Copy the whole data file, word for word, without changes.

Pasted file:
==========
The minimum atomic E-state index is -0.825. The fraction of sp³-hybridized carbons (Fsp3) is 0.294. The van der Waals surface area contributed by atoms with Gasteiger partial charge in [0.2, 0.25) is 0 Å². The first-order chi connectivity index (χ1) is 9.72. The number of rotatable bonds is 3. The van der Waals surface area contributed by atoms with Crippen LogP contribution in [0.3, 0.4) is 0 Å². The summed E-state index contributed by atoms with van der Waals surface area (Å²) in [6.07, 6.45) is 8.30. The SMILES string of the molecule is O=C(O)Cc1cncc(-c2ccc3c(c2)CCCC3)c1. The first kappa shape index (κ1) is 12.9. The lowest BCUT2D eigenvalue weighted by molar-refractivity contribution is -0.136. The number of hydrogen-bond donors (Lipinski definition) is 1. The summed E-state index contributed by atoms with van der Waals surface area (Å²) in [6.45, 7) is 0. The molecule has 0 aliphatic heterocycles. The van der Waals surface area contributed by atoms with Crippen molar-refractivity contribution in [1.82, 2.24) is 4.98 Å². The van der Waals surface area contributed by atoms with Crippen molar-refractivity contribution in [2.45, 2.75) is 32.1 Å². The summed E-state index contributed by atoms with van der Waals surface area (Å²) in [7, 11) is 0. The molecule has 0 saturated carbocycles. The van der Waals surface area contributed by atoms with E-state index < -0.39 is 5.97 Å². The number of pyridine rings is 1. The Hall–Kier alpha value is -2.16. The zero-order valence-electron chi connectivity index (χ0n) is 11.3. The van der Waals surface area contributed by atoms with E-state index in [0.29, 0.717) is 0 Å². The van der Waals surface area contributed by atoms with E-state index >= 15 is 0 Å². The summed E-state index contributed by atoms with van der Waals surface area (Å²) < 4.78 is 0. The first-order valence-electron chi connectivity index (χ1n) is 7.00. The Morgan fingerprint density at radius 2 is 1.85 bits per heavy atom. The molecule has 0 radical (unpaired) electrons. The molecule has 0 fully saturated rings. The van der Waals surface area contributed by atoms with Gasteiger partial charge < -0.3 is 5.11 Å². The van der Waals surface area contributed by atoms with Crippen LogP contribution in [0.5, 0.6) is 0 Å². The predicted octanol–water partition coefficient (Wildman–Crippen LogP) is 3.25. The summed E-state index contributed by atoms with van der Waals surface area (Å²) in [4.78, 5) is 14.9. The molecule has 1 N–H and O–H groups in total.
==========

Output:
The minimum atomic E-state index is -0.825. The fraction of sp³-hybridized carbons (Fsp3) is 0.294. The van der Waals surface area contributed by atoms with Gasteiger partial charge in [0.2, 0.25) is 0 Å². The first-order chi connectivity index (χ1) is 9.72. The number of rotatable bonds is 3. The van der Waals surface area contributed by atoms with Crippen LogP contribution in [0.3, 0.4) is 0 Å². The summed E-state index contributed by atoms with van der Waals surface area (Å²) in [6.07, 6.45) is 8.30. The SMILES string of the molecule is O=C(O)Cc1cncc(-c2ccc3c(c2)CCCC3)c1. The first kappa shape index (κ1) is 12.9. The lowest BCUT2D eigenvalue weighted by molar-refractivity contribution is -0.136. The number of hydrogen-bond donors (Lipinski definition) is 1. The summed E-state index contributed by atoms with van der Waals surface area (Å²) in [6.45, 7) is 0. The molecule has 0 aliphatic heterocycles. The van der Waals surface area contributed by atoms with Crippen molar-refractivity contribution in [1.82, 2.24) is 4.98 Å². The van der Waals surface area contributed by atoms with Crippen molar-refractivity contribution in [2.45, 2.75) is 32.1 Å². The summed E-state index contributed by atoms with van der Waals surface area (Å²) in [7, 11) is 0. The molecule has 0 saturated carbocycles. The van der Waals surface area contributed by atoms with E-state index < -0.39 is 5.97 Å². The number of pyridine rings is 1. The Hall–Kier alpha value is -2.16. The zero-order valence-electron chi connectivity index (χ0n) is 11.3. The van der Waals surface area contributed by atoms with E-state index in [0.29, 0.717) is 0 Å². The van der Waals surface area contributed by atoms with E-state index >= 15 is 0 Å². The summed E-state index contributed by atoms with van der Waals surface area (Å²) < 4.78 is 0. The first-order valence-electron chi connectivity index (χ1n) is 7.00. The Morgan fingerprint density at radius 2 is 1.85 bits per heavy atom. The molecule has 0 radical (unpaired) electrons. The molecule has 0 fully saturated rings. The van der Waals surface area contributed by atoms with Gasteiger partial charge < -0.3 is 5.11 Å². The van der Waals surface area contributed by atoms with Crippen LogP contribution in [0.5, 0.6) is 0 Å². The predicted octanol–water partition coefficient (Wildman–Crippen LogP) is 3.25. The summed E-state index contributed by atoms with van der Waals surface area (Å²) in [4.78, 5) is 14.9. The molecule has 1 N–H and O–H groups in total.